Security and storage also are difficult to manage. For example, how does IT really know what’s going on with remotely situated servers? And if storage is distributed on servers throughout the enterprise, how do you balance capacities? “It’s the physical realities of distributed servers that complicate the overall service picture for IT,” says re. “When you have tens of thousands of servers to cover, and some of these service calls must be onsite, the task is daunting. In such an environment, the asset management piece alone is major.”
IBM and System z Positioning
It’s no secret that IBM has been advocating the adoption of Linux system virtualization on the System z. Few System z shops believe there’s a better platform for virtualization, given the z’s high reliability and excellence in resource management. System z also provides excellent I/O performance and can quickly scale large numbers of virtual Linux servers. Because of this and other factors, there are now historically non-z shops that are seriously contemplating System z acquisitions for their virtualization initiatives.
IBM also recognizes the heterogeneous nature of IT, and knows that virtualization can’t address every issue and application. Customers may choose to virtualize certain Linux servers and applications on the System z, while using the System z as a centralized management resource to oversee other physical Linux servers on the network. For this purpose, IBM, TIBCO and other vendors have strong middleware for distributed Linux servers that support open source solutions and position distributed Linux for Service-Oriented Architecture (SOA).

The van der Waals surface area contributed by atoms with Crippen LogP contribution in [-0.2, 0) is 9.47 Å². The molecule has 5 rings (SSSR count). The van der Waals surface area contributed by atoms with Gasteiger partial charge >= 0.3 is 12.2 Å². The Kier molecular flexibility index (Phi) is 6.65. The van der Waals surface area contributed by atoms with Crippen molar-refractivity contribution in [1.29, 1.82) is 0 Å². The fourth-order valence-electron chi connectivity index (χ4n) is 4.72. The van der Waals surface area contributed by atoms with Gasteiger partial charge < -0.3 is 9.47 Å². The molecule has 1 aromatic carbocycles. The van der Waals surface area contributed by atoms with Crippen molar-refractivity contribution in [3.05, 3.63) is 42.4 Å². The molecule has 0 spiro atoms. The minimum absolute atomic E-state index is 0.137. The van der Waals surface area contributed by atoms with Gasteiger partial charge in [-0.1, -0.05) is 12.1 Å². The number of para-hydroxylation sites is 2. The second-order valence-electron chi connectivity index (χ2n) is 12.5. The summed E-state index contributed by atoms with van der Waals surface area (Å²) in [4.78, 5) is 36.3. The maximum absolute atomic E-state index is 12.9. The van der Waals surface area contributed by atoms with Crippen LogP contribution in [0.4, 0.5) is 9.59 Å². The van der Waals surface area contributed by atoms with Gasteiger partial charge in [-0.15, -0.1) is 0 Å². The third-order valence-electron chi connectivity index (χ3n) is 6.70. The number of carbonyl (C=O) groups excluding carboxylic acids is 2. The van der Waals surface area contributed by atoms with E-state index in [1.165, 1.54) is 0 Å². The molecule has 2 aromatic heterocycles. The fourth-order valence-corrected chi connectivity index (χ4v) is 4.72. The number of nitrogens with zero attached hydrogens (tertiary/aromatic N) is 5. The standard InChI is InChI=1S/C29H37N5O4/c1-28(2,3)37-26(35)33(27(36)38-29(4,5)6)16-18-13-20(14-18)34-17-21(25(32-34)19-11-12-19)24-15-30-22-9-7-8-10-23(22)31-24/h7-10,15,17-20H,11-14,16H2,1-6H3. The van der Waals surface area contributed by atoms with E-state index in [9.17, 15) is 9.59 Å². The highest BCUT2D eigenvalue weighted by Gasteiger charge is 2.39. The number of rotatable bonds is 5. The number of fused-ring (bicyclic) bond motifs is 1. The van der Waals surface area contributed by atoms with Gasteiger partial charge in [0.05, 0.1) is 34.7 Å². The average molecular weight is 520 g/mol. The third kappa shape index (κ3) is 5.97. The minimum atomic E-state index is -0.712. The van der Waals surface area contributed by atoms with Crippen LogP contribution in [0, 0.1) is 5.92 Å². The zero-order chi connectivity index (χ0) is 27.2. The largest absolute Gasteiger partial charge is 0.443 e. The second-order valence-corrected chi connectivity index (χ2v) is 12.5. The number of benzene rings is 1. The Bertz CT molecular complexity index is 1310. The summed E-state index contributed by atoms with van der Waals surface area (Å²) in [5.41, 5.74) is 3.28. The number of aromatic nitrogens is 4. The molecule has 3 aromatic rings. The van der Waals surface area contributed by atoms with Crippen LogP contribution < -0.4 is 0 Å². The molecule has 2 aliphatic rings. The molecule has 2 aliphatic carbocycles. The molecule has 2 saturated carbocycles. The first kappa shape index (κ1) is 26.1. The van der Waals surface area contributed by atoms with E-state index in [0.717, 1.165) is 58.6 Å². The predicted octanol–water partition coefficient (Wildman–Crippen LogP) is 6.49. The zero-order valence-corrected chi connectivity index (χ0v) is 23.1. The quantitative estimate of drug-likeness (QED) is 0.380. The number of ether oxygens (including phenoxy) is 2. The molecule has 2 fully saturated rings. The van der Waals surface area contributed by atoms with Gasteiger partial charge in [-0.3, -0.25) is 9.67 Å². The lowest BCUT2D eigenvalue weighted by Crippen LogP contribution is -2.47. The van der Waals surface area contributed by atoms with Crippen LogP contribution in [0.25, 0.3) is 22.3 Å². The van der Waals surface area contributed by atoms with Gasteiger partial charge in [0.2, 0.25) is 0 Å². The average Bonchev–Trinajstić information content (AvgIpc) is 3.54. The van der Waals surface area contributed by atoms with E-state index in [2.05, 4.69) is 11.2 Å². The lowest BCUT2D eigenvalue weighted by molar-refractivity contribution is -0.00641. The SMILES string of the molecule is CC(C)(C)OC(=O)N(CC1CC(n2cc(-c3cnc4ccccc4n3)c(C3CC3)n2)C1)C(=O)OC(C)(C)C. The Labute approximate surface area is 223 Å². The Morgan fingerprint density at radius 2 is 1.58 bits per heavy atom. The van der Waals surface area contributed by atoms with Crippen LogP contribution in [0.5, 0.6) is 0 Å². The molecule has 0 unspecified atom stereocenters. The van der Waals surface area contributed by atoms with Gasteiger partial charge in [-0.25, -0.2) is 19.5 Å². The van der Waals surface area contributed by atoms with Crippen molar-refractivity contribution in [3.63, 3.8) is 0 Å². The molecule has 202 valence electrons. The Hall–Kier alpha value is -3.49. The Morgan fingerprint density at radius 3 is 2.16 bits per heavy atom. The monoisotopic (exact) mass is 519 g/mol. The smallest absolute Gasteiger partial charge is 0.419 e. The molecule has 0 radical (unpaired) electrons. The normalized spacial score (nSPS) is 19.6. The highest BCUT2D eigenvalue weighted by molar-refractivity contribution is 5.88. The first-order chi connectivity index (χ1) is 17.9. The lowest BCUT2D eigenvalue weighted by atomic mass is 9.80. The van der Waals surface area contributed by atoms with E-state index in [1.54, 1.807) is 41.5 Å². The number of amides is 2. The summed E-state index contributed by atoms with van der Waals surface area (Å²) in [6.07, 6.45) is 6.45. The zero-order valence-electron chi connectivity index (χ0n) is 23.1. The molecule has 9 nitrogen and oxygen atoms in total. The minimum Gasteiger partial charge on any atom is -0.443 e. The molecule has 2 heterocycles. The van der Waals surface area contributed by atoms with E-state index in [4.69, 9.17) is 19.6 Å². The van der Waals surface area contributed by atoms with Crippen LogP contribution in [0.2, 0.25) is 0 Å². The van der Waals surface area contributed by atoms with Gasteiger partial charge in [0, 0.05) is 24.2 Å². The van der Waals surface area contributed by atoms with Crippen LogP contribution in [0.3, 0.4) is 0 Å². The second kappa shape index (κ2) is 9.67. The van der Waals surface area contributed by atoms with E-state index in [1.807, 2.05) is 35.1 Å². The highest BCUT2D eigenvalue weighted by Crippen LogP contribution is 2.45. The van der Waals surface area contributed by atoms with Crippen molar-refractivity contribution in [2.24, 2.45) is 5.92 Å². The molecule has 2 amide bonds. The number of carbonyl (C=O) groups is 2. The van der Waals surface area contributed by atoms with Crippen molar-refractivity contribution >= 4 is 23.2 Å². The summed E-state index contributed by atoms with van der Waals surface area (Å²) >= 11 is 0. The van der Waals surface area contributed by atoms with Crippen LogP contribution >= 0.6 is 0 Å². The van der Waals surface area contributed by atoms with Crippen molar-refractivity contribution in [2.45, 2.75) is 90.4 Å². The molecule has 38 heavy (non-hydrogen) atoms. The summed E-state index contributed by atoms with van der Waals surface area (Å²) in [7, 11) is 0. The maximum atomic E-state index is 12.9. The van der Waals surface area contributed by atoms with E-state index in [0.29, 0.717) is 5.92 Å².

“Diversity is a good thing in our view, and so we have a variety of ways to get there,” says Jim Stallings, IBM general manager of Linux. “We don't say, ‘here’s our architecture, take it or leave it.’ We take the time to understand our customer's needs, their business problems, and then we work with them to choose a solution accordingly.”
Understanding the Benefits
There are industry niches and applications that are likely to always make a strong case for distributed Linux, despite the impetus in most organizations today to flock to virtualization. IT shops with a System z in their “mix” enjoy an inherent advantage with the z’s already proven capabilities and assets, whether their Linux scenarios are virtualization, distributed servers, or both.
“There will be greater understanding of a virtualization strategy once upper management sees and understands the cost savings,” says CA’s re, “But there also can be a strong end-user reaction when there’s a threat to take a physical server away. In one Wall Street firm, an executive said: ‘That server runs my business operation. It’s really important to me and I don’t want it commingled with anyone else’s computers. What if VMware has a bug, and it affects me? Can you guarantee me that it won’t?’ ”
This is why working with upper business management to understand the benefits of virtualization is one of the top items on CIOs’ lists these days. At the same time, the message needs to be tempered for those “niche” areas that really do run better with a distributed Linux deployment. Z